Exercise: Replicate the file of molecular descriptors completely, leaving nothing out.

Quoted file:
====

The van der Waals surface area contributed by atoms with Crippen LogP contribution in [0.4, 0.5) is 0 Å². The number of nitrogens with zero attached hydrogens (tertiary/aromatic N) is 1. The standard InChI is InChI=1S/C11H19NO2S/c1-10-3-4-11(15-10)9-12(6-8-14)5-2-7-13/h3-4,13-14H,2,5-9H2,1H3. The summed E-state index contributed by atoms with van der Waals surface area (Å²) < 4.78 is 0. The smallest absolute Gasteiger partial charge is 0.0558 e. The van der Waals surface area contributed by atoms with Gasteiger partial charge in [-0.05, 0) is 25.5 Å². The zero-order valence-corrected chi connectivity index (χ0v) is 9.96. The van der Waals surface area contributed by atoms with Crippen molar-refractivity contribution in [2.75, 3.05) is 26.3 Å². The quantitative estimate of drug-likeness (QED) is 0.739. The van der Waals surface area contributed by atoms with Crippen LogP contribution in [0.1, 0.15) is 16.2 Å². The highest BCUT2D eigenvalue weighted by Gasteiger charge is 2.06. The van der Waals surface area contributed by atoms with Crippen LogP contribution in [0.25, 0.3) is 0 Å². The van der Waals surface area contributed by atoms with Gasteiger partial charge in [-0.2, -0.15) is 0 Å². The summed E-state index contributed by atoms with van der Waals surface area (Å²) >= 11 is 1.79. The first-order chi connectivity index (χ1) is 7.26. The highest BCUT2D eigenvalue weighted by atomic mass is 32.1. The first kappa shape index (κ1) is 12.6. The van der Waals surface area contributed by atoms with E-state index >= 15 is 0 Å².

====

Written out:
The van der Waals surface area contributed by atoms with Crippen LogP contribution in [0.4, 0.5) is 0 Å². The number of nitrogens with zero attached hydrogens (tertiary/aromatic N) is 1. The standard InChI is InChI=1S/C11H19NO2S/c1-10-3-4-11(15-10)9-12(6-8-14)5-2-7-13/h3-4,13-14H,2,5-9H2,1H3. The summed E-state index contributed by atoms with van der Waals surface area (Å²) < 4.78 is 0. The smallest absolute Gasteiger partial charge is 0.0558 e. The van der Waals surface area contributed by atoms with Gasteiger partial charge in [-0.05, 0) is 25.5 Å². The zero-order valence-corrected chi connectivity index (χ0v) is 9.96. The van der Waals surface area contributed by atoms with Crippen molar-refractivity contribution in [2.75, 3.05) is 26.3 Å². The quantitative estimate of drug-likeness (QED) is 0.739. The van der Waals surface area contributed by atoms with Crippen LogP contribution in [0.1, 0.15) is 16.2 Å². The highest BCUT2D eigenvalue weighted by Gasteiger charge is 2.06. The van der Waals surface area contributed by atoms with Crippen LogP contribution in [0.25, 0.3) is 0 Å². The van der Waals surface area contributed by atoms with Gasteiger partial charge in [-0.2, -0.15) is 0 Å². The summed E-state index contributed by atoms with van der Waals surface area (Å²) >= 11 is 1.79. The first-order chi connectivity index (χ1) is 7.26. The highest BCUT2D eigenvalue weighted by atomic mass is 32.1. The first kappa shape index (κ1) is 12.6. The van der Waals surface area contributed by atoms with E-state index >= 15 is 0 Å².